Most people would agree with the assertion that if you want to keep something private, then you just shouldn’t tell anyone! And that is just the rule that the Supreme Court developed in Katz v. United States when it contemplated matters that are not considered “private,” in regards to the Fourth Amendment. The Court stated that “what a person knowingly exposes to the public . . . . is not a subject of Fourth Amendment protection.” A little over a decade later, the Court expanded this notion in Smith v. Maryland to create the third-party doctrine, which states that “a person has no legitimate expectation of privacy in information he voluntarily turns over to third parties.” The idea behind the doctrine is that citizens should take steps to protect their privacy or to preserve their secrets; and if a citizen puts their personal information out to another party (usually a business with the third-party doctrine), then that information is obviously not private—and more importantly, it is not protected under the Fourth Amendment from government intrusion.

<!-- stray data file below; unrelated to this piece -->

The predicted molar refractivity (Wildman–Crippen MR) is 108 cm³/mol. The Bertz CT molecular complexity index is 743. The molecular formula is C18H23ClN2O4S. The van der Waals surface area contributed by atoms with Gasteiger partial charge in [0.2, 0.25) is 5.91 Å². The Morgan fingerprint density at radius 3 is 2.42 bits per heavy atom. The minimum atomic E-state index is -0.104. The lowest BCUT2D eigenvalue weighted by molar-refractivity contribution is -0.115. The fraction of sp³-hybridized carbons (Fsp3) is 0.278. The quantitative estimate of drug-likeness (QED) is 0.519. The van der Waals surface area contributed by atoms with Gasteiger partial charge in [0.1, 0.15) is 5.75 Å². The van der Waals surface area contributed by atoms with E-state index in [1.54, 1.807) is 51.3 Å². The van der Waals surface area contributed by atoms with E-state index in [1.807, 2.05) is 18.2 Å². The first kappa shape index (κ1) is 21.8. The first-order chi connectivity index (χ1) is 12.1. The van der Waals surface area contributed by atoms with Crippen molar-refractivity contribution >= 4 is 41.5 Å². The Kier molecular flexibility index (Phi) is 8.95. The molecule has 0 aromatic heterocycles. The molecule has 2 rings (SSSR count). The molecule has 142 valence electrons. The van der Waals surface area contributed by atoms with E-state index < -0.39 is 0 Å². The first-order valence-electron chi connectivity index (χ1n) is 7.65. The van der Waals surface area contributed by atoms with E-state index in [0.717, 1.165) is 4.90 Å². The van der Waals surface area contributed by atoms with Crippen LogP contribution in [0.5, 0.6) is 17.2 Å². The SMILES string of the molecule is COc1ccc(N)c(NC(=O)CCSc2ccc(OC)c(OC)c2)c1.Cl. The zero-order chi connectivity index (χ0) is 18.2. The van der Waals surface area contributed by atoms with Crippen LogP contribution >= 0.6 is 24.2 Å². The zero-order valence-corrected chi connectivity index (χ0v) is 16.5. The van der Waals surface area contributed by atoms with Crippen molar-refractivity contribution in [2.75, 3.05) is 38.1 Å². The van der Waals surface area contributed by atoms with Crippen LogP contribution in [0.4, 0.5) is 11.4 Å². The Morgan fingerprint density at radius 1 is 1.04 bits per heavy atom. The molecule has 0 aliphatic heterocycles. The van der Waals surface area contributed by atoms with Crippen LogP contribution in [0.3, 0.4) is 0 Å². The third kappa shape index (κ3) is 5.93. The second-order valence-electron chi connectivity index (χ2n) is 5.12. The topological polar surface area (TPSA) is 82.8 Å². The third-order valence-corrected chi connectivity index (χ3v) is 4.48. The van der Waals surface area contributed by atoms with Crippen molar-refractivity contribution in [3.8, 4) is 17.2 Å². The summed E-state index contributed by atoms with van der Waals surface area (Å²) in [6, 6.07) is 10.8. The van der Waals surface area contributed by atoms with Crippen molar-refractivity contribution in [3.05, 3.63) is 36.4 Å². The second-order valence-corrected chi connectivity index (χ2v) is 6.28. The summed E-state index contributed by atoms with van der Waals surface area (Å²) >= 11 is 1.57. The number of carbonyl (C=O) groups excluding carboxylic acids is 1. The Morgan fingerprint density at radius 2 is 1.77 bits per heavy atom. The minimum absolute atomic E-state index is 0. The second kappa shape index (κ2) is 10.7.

While the rule that individuals have no legitimate expectation of privacy in information voluntarily disclosed to other parties may have been more reasonable at the time of Katz (almost 50 years ago), applying the third-party doctrine in today’s high-tech society leads to government access of a wealth of personal information that citizens may not be so easily prepared to turn over, or to regard as “public” information. The major issue with the third-party doctrine is that with the prevalent use of technologies in the United States, such as smartphones and the Internet, people commonly convey personal information about themselves through intermediaries. In effect, the third-party doctrine has made government snooping through use of technology not only easier, but also more convenient.